tients do not receive optimal pain control.10,11–13         a daily basis with home based palliative patients,
There are some suggestions that pain control                but does not address the broad range of symp-
in the community may be improving14 but this is             toms found in the primary care setting.20,22,23
not a consistent finding.10 Vomiting, nausea and            Furthermore, the ESAS is limited in terms of
constipation remain sources of high levels of               symptom dimensions, since only severity and
distress to patients with advanced cancer and               not impact of symptoms is assessed. In the
are symptoms in which treatment needs are not               home palliative care setting, the administration
fully met.8,10 This is also the case with dyspnea,          of lengthy instruments is inappropriate.24 Thus
which is frequently reported to be inadequately             more comprehensive scales such as the Memo-
controlled.8,10,15 In addition, there are reports           rial Symptom Assessment Scale (MSAS)25 are
of unmet emotional needs of dying patients. In              too long for patients to complete on a repeated
the last year of life, anxiety was reported in 32%          basis or for primary care professionals to com-
of dying patients.10 Similarly, levels of depres-           plete at a brief face-to-face contact.
sion ranged from 36%9 to as much as 69%10                       Therefore, to be able to examine concurrent
when the term ‘feeling low or miserable’ was                perspectives of symptoms from palliative care
substituted for ‘depression.’                               patients, their lay carers and primary care pro-
   Informative though these studies are in terms            fessionals in patients’ homes,26 we needed to
of revealing that there are problems with symp-             develop a new tool for symptom assessment spe-
tom management in the community, the rea-                   cific to primary care. The purpose of this paper
sons why these problems occur have not been                 is to describe the development of the Cambridge
explored. It is not clear whether health profes-            Palliative Assessment Schedule (CAMPAS-R)
sionals identify problems, but are unable to con-           and to report testing of its reliability and
trol them or whether they fail to identify                  validity.
symptoms in the first place, and, therefore, symp-
toms remain untreated. Furthermore, if it is a
matter of inadequate identification of symp-
toms, is this due to communication difficulties
with patients and carers or deficiencies in pallia-         Development of CAMPAS-R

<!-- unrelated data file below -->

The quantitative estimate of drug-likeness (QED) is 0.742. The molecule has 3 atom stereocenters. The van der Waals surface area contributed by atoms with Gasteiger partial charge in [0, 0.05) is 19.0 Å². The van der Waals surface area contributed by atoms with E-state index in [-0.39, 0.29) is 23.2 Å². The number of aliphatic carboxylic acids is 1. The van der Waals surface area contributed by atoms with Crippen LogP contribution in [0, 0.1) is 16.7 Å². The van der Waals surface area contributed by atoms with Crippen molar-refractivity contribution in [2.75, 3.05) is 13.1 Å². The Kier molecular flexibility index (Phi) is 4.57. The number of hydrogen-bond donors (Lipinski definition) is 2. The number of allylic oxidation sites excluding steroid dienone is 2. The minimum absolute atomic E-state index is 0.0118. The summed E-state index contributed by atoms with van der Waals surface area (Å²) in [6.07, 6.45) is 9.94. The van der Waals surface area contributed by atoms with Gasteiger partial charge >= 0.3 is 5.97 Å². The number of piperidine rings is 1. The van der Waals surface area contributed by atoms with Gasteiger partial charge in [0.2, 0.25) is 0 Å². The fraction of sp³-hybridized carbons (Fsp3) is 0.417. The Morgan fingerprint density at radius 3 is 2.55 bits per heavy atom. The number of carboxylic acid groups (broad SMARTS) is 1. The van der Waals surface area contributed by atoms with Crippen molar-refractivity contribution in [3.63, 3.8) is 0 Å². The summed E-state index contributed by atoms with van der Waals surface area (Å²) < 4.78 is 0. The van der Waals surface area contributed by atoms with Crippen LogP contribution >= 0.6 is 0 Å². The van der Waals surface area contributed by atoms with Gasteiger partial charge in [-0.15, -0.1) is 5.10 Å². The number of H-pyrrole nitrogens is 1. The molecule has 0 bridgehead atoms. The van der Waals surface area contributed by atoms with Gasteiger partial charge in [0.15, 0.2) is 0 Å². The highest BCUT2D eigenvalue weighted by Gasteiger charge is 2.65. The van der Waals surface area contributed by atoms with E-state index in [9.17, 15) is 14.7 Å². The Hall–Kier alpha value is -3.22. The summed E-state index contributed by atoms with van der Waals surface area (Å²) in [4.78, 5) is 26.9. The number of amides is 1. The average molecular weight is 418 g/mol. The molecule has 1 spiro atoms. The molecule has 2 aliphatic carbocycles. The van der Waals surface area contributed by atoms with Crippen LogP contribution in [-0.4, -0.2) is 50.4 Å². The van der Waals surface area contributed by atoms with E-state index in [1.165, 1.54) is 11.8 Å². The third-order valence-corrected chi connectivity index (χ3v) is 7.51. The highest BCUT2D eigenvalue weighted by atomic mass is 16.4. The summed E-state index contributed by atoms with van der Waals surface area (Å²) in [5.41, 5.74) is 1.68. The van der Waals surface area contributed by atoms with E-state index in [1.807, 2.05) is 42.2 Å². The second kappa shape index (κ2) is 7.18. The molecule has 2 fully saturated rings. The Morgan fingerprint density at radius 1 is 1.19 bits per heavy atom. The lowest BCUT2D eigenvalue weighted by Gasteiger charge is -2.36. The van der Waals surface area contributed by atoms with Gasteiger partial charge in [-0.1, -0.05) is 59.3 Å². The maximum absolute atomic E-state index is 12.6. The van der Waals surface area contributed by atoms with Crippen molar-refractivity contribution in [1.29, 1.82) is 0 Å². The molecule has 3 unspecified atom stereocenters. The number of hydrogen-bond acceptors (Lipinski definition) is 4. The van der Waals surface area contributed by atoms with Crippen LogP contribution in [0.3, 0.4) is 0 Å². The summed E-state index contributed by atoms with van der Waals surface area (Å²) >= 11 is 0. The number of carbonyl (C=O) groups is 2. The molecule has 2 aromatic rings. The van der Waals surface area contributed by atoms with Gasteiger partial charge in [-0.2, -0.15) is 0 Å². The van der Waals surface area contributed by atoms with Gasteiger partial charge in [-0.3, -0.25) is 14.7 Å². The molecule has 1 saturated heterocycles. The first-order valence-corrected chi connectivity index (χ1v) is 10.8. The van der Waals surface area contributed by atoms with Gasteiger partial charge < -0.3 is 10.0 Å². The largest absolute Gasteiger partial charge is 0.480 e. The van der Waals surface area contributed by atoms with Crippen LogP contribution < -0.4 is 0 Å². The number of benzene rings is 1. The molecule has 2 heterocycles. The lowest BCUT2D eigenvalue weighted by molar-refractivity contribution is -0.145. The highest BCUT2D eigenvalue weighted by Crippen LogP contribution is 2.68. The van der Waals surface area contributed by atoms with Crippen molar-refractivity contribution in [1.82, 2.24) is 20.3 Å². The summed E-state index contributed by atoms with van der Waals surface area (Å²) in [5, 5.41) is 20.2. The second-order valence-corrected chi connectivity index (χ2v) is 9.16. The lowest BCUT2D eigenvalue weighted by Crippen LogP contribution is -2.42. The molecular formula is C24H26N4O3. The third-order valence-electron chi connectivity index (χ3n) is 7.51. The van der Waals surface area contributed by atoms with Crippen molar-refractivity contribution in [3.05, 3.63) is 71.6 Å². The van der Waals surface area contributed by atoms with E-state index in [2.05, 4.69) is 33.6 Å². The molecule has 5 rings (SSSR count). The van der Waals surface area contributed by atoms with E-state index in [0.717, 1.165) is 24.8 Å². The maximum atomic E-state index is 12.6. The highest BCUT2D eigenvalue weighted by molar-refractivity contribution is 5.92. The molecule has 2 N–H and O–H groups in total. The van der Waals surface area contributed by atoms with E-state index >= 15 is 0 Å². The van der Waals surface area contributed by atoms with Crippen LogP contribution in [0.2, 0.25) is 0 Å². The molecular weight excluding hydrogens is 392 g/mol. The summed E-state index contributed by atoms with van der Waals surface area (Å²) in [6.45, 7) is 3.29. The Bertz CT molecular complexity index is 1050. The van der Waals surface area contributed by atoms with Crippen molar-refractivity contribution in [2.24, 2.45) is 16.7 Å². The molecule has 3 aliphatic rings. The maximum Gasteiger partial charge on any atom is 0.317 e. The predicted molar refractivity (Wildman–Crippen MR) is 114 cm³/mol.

tive care education? Additionally, methods used                A core list of symptoms was derived from the
in these studies require scrutiny. Many have in-            CAMPAS audit tool20 to reflect the holistic na-
terviewed the carers of dying patients anywhere             ture of palliative care. This comprised six com-
between 6 weeks and 15 months post-bereave-                 monly experienced symptoms (pain, nausea/
ment.8–14 The reliability of such retrospective             vomiting, constipation, diarrhea, breathlessness
accounts has been called into question in the as-           and patient anxiety). An item on carer anxiety,
sessment of pain, symptoms, anxiety and de-                 rated by the patient, was also included, as pallia-
pression.16,17 Proxy reporting of symptoms has              tive care addresses family needs as well. On the
also been found to be unreliable in prospective             basis of feedback from the audit,22,23 we also
studies, with agreement poorest for subjective              extended emotional symptoms to include pa-
aspects of the patient’s experience such as pain,           tient depression/feeling low and carer depres-
anxiety and depression.18                                   sion/feeling low (also rated by the patient).
   Important questions remain to be investi-                Symptoms were scored, using 100mm visual an-
gated about symptom assessment for palliative               alogue scales (VAS), on two dimensions. First,
care patients in the community and about proxy              severity of symptoms experienced by patients
accounts from carers and from health profes-                was rated (Fig. 1). Then the same set of symp-
sionals. However, any such investigation is ham-            toms was scored a second time, in terms of how